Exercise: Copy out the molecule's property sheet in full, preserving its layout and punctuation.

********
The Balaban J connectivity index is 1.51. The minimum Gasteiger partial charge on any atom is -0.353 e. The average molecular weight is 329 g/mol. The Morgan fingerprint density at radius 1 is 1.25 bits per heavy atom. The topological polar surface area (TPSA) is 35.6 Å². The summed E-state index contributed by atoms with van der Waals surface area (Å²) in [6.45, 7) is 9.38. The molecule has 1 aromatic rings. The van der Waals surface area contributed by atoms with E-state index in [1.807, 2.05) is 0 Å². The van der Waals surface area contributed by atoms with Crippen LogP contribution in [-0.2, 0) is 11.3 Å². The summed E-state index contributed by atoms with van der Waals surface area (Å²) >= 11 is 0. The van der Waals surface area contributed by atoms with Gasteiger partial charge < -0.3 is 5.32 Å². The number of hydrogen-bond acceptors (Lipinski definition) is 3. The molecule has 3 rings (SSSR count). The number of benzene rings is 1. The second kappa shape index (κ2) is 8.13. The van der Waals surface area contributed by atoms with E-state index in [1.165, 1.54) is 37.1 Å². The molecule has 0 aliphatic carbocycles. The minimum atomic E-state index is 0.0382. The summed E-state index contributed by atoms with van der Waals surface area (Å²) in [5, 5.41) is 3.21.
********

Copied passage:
The Balaban J connectivity index is 1.51. The minimum Gasteiger partial charge on any atom is -0.353 e. The average molecular weight is 329 g/mol. The Morgan fingerprint density at radius 1 is 1.25 bits per heavy atom. The topological polar surface area (TPSA) is 35.6 Å². The summed E-state index contributed by atoms with van der Waals surface area (Å²) in [6.45, 7) is 9.38. The molecule has 1 aromatic rings. The van der Waals surface area contributed by atoms with E-state index in [1.807, 2.05) is 0 Å². The van der Waals surface area contributed by atoms with Crippen LogP contribution in [-0.2, 0) is 11.3 Å². The summed E-state index contributed by atoms with van der Waals surface area (Å²) >= 11 is 0. The van der Waals surface area contributed by atoms with Gasteiger partial charge < -0.3 is 5.32 Å². The number of hydrogen-bond acceptors (Lipinski definition) is 3. The molecule has 3 rings (SSSR count). The number of benzene rings is 1. The second kappa shape index (κ2) is 8.13. The van der Waals surface area contributed by atoms with E-state index in [1.165, 1.54) is 37.1 Å². The molecule has 0 aliphatic carbocycles. The minimum atomic E-state index is 0.0382. The summed E-state index contributed by atoms with van der Waals surface area (Å²) in [5, 5.41) is 3.21.